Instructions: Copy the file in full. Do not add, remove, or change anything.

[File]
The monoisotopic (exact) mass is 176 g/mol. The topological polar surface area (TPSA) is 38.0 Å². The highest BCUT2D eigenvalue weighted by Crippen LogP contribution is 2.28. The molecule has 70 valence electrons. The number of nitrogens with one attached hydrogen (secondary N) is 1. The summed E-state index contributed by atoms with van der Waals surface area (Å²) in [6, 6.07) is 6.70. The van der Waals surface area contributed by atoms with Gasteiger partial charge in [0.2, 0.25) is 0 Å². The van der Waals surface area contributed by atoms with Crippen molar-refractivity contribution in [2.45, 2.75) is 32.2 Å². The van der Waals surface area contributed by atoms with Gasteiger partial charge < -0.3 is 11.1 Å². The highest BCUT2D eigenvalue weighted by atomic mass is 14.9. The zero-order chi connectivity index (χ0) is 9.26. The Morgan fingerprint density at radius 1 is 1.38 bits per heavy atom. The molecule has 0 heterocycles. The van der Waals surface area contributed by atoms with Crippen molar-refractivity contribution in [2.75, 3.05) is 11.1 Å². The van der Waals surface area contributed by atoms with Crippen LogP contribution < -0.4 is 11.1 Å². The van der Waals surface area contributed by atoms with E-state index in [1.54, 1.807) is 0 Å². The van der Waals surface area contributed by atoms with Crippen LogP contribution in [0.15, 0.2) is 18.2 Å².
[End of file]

The monoisotopic (exact) mass is 176 g/mol. The topological polar surface area (TPSA) is 38.0 Å². The highest BCUT2D eigenvalue weighted by Crippen LogP contribution is 2.28. The molecule has 70 valence electrons. The number of nitrogens with one attached hydrogen (secondary N) is 1. The summed E-state index contributed by atoms with van der Waals surface area (Å²) in [6, 6.07) is 6.70. The van der Waals surface area contributed by atoms with Gasteiger partial charge in [0.2, 0.25) is 0 Å². The van der Waals surface area contributed by atoms with Crippen molar-refractivity contribution in [2.45, 2.75) is 32.2 Å². The van der Waals surface area contributed by atoms with Gasteiger partial charge < -0.3 is 11.1 Å². The highest BCUT2D eigenvalue weighted by atomic mass is 14.9. The zero-order chi connectivity index (χ0) is 9.26. The Morgan fingerprint density at radius 1 is 1.38 bits per heavy atom. The molecule has 0 heterocycles. The van der Waals surface area contributed by atoms with Crippen molar-refractivity contribution in [2.75, 3.05) is 11.1 Å². The van der Waals surface area contributed by atoms with Crippen LogP contribution < -0.4 is 11.1 Å². The van der Waals surface area contributed by atoms with E-state index in [1.54, 1.807) is 0 Å². The van der Waals surface area contributed by atoms with Crippen LogP contribution in [0.15, 0.2) is 18.2 Å².